I can hear my regular readers snickering at this title. I am well known for my on again/off again relationship with yoga. And the reasons I go “off again?” My busy life.
That being said, I am an expert on how to incorporate fitness into your life. As a personal trainer and coach, I frequently help my clients figure out how to stick to their plan, as a marathon runner I know what I need to do to train properly.
It’s time that I took my own advice, and it’s going to happen right now, today. And this time it’s going to stick.
We’re all busy. There are only so many hours in the day, and between work, school, children, spouses, housework, preparing meals, and, you know, sleep, it can be difficult to find time for fitness. The key is to make it a priority in your life, so that fitness becomes as important as all the other stuff. Then you will find the time. Running has always been my priority. Now I’m adding yoga to the top of the “must do” list. Here are some ideas to help you do the same.
5 Ways to Make Yoga a Part of Your Busy Life
1. Start your day with meditation.
Take a few minutes when you first get up to clear your mind, breathe, and prepare for the day. Meditation is not the same as daydreaming or quietly planning your daily agenda, it is a technique for resting the mind and achieving a different stage of consciousness. Here are tips to help you learn to meditate. Yes, meditation is yoga. And yoga is meditation.
2. Warm up for your run or workout with Sun Salutations.
Surya Namaskar, or Sun Salutation is a great way to warm your body and prepare for your workout. The sun salutation is a series of poses or asanas that are done in the direction of the sun. The video below has step by step instruction for beginners.
3. Replace your post-workout stretching routine with yoga poses.
If you’re a runner, you probably finish your run with several stretches to stretch your quads, calves, and hamstrings. Replace that boring routine with yoga poses. Particularly effective poses for runners include Pigeon, Downward Facing Dog, Low Lunge, Double Pigeon, and Forward Fold. Click here for several posts by Christine of Love Life Surf, with instruction for these poses and others that are great for runners.
4. End your day with restorative yoga.
Instead of picking up a book or watching television to settle down for the night, try 30 minutes of resorative yoga to calm and relax you before bed. Restorative yoga uses props like blankets, pillows, straps, and blocks that help support your body so that you can be comfortable and relaxed while you hold a pose for up to five or 10 minutes.
5. The Buddy System.
As with any type of fitness endeavor, having a yoga buddy helps hold you accountable, gives you a built in cheerleader, and increases the chances for long term success. When someone is waiting for you, you’re much more likely to get to the studio.
While heading to the yoga studio is a wonderful way to practice yoga, it is not always an option. Their schedule may not match yours, it may be financially out of reach, or you may not have a studio close to home. Here are a few alternatives to practicing yoga in a studio.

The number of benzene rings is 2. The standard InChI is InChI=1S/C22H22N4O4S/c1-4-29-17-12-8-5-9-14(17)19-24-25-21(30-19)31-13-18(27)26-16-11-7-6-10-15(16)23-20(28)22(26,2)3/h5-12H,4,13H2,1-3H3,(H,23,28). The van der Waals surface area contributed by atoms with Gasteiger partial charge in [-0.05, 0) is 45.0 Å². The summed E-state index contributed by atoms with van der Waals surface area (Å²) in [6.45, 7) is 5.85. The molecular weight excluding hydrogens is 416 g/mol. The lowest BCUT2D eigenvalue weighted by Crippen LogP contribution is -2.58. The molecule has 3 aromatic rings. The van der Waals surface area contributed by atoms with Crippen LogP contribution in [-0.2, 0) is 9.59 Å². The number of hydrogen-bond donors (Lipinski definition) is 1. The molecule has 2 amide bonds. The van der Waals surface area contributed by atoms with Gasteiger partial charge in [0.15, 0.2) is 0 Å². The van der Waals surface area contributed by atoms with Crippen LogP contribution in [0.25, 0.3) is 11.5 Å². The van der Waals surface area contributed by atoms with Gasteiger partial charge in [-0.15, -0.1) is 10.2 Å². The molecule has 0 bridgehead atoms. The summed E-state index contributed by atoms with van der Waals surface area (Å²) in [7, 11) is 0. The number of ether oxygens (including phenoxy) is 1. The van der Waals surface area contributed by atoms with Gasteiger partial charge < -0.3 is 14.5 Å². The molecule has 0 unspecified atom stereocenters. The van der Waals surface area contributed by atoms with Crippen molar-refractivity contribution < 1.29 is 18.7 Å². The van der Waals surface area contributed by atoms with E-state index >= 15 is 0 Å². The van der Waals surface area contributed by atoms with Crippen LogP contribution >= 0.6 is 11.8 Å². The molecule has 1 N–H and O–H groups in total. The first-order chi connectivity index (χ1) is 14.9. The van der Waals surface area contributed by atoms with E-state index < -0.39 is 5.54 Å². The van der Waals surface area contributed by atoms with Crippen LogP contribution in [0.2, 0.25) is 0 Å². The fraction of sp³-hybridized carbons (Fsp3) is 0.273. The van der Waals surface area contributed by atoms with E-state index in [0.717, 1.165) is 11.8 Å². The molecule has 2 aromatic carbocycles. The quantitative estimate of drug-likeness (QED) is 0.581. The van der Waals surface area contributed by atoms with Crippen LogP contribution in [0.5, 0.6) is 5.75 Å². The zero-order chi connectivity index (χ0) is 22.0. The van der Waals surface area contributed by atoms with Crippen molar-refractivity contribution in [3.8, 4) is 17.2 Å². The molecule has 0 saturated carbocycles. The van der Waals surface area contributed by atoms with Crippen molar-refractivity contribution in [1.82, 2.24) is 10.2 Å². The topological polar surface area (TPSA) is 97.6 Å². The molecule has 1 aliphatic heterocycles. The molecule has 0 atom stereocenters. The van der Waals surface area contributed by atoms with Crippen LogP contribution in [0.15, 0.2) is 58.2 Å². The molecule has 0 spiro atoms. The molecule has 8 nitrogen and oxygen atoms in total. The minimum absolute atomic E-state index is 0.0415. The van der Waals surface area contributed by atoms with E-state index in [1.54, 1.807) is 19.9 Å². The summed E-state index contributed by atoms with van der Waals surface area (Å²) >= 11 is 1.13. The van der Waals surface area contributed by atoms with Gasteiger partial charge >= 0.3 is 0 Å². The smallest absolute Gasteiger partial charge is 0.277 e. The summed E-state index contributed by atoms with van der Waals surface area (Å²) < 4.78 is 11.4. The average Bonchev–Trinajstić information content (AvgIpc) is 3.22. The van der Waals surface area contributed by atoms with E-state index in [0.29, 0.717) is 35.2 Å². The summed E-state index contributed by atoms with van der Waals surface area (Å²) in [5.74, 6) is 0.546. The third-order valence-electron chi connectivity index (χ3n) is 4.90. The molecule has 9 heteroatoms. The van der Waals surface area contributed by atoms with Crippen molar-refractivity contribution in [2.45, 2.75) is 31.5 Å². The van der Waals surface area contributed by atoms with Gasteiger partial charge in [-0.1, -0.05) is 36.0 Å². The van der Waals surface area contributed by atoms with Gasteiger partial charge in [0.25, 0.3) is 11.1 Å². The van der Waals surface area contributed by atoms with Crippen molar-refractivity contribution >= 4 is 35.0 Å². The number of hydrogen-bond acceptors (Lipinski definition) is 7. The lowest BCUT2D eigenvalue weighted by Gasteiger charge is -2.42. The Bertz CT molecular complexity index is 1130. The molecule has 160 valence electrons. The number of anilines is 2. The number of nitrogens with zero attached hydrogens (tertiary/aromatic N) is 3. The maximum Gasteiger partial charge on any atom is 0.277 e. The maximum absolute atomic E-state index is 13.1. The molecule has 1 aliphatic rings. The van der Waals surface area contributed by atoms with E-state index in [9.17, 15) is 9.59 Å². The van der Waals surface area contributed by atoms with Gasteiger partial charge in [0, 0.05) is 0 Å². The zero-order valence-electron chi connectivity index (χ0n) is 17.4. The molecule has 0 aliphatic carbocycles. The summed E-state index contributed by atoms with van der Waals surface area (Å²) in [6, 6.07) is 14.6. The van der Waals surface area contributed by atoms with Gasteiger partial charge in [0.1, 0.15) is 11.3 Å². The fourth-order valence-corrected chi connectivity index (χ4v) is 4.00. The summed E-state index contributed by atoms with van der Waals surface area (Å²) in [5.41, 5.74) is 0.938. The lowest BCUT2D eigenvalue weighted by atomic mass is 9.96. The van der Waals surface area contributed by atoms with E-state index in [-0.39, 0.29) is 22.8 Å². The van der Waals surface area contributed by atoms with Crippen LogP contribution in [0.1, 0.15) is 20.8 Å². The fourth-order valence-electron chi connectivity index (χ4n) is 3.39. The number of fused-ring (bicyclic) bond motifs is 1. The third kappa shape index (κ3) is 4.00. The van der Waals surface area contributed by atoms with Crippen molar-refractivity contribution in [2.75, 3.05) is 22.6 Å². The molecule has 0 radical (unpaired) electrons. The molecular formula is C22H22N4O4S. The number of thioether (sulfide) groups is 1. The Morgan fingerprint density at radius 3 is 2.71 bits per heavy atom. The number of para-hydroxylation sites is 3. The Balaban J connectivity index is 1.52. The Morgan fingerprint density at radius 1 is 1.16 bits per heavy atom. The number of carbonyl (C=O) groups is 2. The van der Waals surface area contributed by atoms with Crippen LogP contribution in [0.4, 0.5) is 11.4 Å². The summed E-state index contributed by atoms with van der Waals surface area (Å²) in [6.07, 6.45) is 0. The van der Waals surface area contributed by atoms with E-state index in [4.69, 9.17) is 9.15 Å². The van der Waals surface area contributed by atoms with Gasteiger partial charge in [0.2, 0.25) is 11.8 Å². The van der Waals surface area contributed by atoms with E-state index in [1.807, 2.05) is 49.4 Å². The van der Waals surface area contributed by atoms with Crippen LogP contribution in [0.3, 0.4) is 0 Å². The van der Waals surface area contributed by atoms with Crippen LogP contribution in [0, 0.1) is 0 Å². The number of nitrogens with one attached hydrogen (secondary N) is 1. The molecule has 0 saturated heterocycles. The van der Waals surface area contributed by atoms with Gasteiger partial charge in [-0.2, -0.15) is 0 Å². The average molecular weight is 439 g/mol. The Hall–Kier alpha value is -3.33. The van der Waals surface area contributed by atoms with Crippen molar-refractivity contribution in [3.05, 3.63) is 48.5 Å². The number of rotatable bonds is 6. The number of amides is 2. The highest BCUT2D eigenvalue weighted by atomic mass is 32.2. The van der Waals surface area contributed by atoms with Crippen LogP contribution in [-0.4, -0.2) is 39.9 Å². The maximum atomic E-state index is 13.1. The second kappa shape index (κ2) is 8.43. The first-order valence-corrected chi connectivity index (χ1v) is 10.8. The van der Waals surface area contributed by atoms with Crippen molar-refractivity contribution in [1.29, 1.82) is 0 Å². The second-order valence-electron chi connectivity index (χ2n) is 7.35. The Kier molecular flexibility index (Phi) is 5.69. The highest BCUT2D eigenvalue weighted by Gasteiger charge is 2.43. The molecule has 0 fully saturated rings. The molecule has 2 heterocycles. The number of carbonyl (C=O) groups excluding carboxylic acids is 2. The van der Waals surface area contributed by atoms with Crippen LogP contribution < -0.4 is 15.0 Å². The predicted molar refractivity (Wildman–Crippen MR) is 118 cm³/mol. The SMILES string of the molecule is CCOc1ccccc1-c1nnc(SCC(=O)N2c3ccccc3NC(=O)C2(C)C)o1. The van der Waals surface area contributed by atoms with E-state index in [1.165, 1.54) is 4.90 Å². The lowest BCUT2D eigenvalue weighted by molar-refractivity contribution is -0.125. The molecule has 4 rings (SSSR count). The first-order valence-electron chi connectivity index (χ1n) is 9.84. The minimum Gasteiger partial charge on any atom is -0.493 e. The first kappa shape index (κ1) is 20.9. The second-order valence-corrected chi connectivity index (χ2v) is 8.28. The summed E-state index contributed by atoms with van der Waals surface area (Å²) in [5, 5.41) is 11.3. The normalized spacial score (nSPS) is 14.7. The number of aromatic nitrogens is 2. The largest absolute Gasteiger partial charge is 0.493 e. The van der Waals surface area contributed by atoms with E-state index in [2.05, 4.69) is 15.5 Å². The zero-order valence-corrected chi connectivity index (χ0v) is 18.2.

1. Gym or Fitness Center: Yoga classes are usually included in the membership fee at your gym. The downside is that these classes are usually very large and the instructors frequently aren’t as experienced or hands-on as in a yoga studio.
2. Yoga at home: There are many ways to get your yoga on in the comfort and privacy of your own home. For a small fee, or even free of charge, you can have a variety of yoga classes for all levels streamed, downloaded, or available on DVD. My favorites:
- Any video by Rodney Yee: I have a collection of his DVDs, and now you can even stream his classes through GaiamTV.
- YogaDownload.com: For a fee you can stream or download either video or audio classes directly to your computer or mobile device. I’ve been using the audios for years, and I love being able to focus on my practice without looking at a screen. I truly can take yoga anywhere. The instruction is excellent, and there are so many choices of types of yoga and length of classes that there really is something for everyone. They also have some free classes available. Note: This is an affiliate link, but I was a member (and I still am) before I was an affiliate.
- Yoga30: Honestly, what I really love about Yoga30 is that I can access videos by April, my friend and favorite instructor at Yoga Central. I haven’t tried any other instructors, but I love April’s classes.
- Grokker Yoga: I found Grokker Yoga through a contest on the Fitfluential blog (which I won by the way, so I really love them). They have both free and paid options, and offer a variety of full length yoga classes.
- YouTube: A general search for Yoga on YouTube brings up almost six million links, so you can certainly find something that will work for you, from a 10 minute sun salutation, to a 30 minute beginner class, to a 60 minute power vinyasa video. Note: I didn’t screen any of the linked classes. I just found them via a search.
The downside to yoga at home is interruptions. It may be hard to find a quiet space where your children or your dogs aren’t sharing your yoga mat with you. There is also no one to correct your form or give you precise instruction, so beginners might have a harder time getting into a pose. Beginners should take extra time to watch a class so that they can really understand each position. Taking a class or two at a studio is a good idea too.
Remember that yoga doesn’t have to be a structured 60-90 minute class in a studio (unless you want it to be). A quick series of sun salutations, 10 minutes practicing your favorite pose, or a 30 minute relaxing restorative session are all great ways to incorporate more yoga into your busy life.
How do you incorporate yoga into your life?